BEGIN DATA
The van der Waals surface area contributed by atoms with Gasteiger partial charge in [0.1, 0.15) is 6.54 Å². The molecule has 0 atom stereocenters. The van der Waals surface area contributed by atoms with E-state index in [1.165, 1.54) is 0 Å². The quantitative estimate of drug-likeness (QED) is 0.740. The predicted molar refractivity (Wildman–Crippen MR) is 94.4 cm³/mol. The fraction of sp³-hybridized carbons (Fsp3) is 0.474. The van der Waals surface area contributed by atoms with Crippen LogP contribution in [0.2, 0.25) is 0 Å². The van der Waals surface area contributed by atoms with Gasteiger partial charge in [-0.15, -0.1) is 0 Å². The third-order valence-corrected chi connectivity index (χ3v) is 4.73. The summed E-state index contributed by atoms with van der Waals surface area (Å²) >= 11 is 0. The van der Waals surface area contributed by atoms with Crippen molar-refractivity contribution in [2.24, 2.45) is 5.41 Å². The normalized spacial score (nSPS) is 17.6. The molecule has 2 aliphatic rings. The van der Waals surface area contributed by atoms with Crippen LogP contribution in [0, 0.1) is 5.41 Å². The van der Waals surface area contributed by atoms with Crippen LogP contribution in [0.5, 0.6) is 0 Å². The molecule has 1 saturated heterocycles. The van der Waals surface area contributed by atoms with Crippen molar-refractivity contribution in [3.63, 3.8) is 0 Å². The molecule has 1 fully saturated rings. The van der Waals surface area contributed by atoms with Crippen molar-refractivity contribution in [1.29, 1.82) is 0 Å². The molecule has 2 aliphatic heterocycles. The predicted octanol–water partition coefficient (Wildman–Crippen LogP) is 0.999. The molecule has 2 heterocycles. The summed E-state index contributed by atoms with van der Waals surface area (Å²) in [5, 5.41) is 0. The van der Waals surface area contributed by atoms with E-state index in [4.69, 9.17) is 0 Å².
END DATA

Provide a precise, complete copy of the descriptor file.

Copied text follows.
The van der Waals surface area contributed by atoms with Gasteiger partial charge in [0.1, 0.15) is 6.54 Å². The molecule has 0 atom stereocenters. The van der Waals surface area contributed by atoms with E-state index in [1.165, 1.54) is 0 Å². The quantitative estimate of drug-likeness (QED) is 0.740. The predicted molar refractivity (Wildman–Crippen MR) is 94.4 cm³/mol. The fraction of sp³-hybridized carbons (Fsp3) is 0.474. The van der Waals surface area contributed by atoms with Crippen LogP contribution in [0.2, 0.25) is 0 Å². The van der Waals surface area contributed by atoms with Gasteiger partial charge in [-0.15, -0.1) is 0 Å². The third-order valence-corrected chi connectivity index (χ3v) is 4.73. The summed E-state index contributed by atoms with van der Waals surface area (Å²) >= 11 is 0. The van der Waals surface area contributed by atoms with Crippen molar-refractivity contribution in [2.24, 2.45) is 5.41 Å². The normalized spacial score (nSPS) is 17.6. The molecule has 2 aliphatic rings. The van der Waals surface area contributed by atoms with Crippen LogP contribution in [0, 0.1) is 5.41 Å². The van der Waals surface area contributed by atoms with Crippen LogP contribution in [0.5, 0.6) is 0 Å². The molecule has 1 saturated heterocycles. The van der Waals surface area contributed by atoms with Crippen molar-refractivity contribution in [3.63, 3.8) is 0 Å². The molecule has 1 fully saturated rings. The van der Waals surface area contributed by atoms with Crippen molar-refractivity contribution in [1.29, 1.82) is 0 Å². The molecule has 2 aliphatic heterocycles. The predicted octanol–water partition coefficient (Wildman–Crippen LogP) is 0.999. The molecule has 2 heterocycles. The summed E-state index contributed by atoms with van der Waals surface area (Å²) in [5, 5.41) is 0. The van der Waals surface area contributed by atoms with E-state index in [4.69, 9.17) is 0 Å².